William J. Karnowski



William J. Karnowski




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William J. Karnowski is the author of six books including Pushing the Chain, Painting the Train, Catching the Rain,True Tales Hard Tails and Highways, The Hills of Laclede and Dispensation.  A seventh book titled, Sodhouse Green, is being drafted.


He has published over 90 poems in the Kansas Plus Weekly Capital-Journal Magazine and numerous websites.  He is a frequent reader at Classic Bean in Topeka, a member of the Kansas Authors Club and The Academy of American Poets.


Karnowski lives in the Wamego, Kansas, vicinity, near the unincorporated village of Laclede with his wife, Sue. They have three children.










Flat Water


Aging Adonis

Ghost rider

Parting the

Dark asphalt

Warping the


Turning the heads of the young girls

With the

Stereo of

His exhaust pipes

Seeing their


Cross their faces slowly

But then recognizing beauty behind an old manís face

He has this

Will power

To defeat

The wind and

Boar closing in

The air

Making his jacket

Flutter and eyes sparkle with defiance

It does not matter

Where he is

Going as long

As he is going

Shooting live

Bullets at the

Flat water to scare away his reflection.






Does the tree know when

It is dying of the seeds

That it has spent?


Does the baby know when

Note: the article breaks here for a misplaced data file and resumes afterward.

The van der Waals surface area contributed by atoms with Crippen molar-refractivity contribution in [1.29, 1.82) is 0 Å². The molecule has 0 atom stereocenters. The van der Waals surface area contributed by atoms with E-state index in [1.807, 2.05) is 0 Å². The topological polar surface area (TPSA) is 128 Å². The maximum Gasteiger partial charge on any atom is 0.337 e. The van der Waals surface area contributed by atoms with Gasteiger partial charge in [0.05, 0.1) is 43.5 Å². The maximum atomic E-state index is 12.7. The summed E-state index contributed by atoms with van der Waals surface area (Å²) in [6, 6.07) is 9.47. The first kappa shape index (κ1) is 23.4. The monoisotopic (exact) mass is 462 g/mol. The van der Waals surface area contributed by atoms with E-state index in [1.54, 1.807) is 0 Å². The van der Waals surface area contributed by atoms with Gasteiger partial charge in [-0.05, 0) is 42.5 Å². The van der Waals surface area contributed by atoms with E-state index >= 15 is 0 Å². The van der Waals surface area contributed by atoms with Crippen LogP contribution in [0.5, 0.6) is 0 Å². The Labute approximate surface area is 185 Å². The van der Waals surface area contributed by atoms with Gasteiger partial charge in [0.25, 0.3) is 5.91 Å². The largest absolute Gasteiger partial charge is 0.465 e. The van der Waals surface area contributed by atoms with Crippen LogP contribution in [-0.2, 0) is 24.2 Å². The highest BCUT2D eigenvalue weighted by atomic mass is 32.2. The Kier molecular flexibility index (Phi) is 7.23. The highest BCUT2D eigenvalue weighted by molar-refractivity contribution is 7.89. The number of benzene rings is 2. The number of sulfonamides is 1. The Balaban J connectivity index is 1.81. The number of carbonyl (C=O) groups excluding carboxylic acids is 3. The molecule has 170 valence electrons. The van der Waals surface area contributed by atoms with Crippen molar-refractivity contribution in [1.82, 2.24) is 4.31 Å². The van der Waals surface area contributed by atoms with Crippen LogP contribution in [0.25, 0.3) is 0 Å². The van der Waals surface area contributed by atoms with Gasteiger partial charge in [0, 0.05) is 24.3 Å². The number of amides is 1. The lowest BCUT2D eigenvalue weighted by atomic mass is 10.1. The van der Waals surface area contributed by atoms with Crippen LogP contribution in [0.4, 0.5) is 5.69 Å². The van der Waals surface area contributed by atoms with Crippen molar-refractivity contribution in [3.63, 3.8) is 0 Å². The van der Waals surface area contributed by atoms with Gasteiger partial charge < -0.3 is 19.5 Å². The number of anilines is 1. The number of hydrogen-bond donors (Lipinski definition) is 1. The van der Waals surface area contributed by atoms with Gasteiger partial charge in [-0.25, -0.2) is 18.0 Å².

Crying, that his father

Pays the rent?


Does my family know

Iím lonely, when they are

Sleeping, oh, so sound?


Does my spirit live

Forever, when my

Body is in the ground?


I think, Iím going to

Miss me, when I

Am not around.


I hope, these lines

Are lost forever, and

Never will be found.




In my land

Of flush excess,

I only dare

And have elected,

To speak frankly

From the start.


Here I stand

My sweet princess,

I lay it bare

And unprotected,

So walk gently

Upon my heart.






Four steps sounding like two,

He crossed the frozen lake.

He howled his presence known,

And entered the fallen brake.


The air had bite of blade.

Ice stole its ride unwanted.

His belly only wished a morsel,

And speared him as he hunted.


Three cries, then silence.

He ate without a whimper.

Sleep dragged away his senses,

And hid this night of winter.


A snarl tore his eyes wide open.

Two fires of hate and welcome.

The bear had no pride, nor thanks

Nor question of a bum.


In the pink of black of morning,

Yet, silence of the night,

He knew there was no health

In staying for a fight.


Four steps sounding like two,

He left the fallen brake.

He howled his presence known,

And crossed the frozen lake.









All poetry on this page
© b
y William J. Karnowski, 2006 


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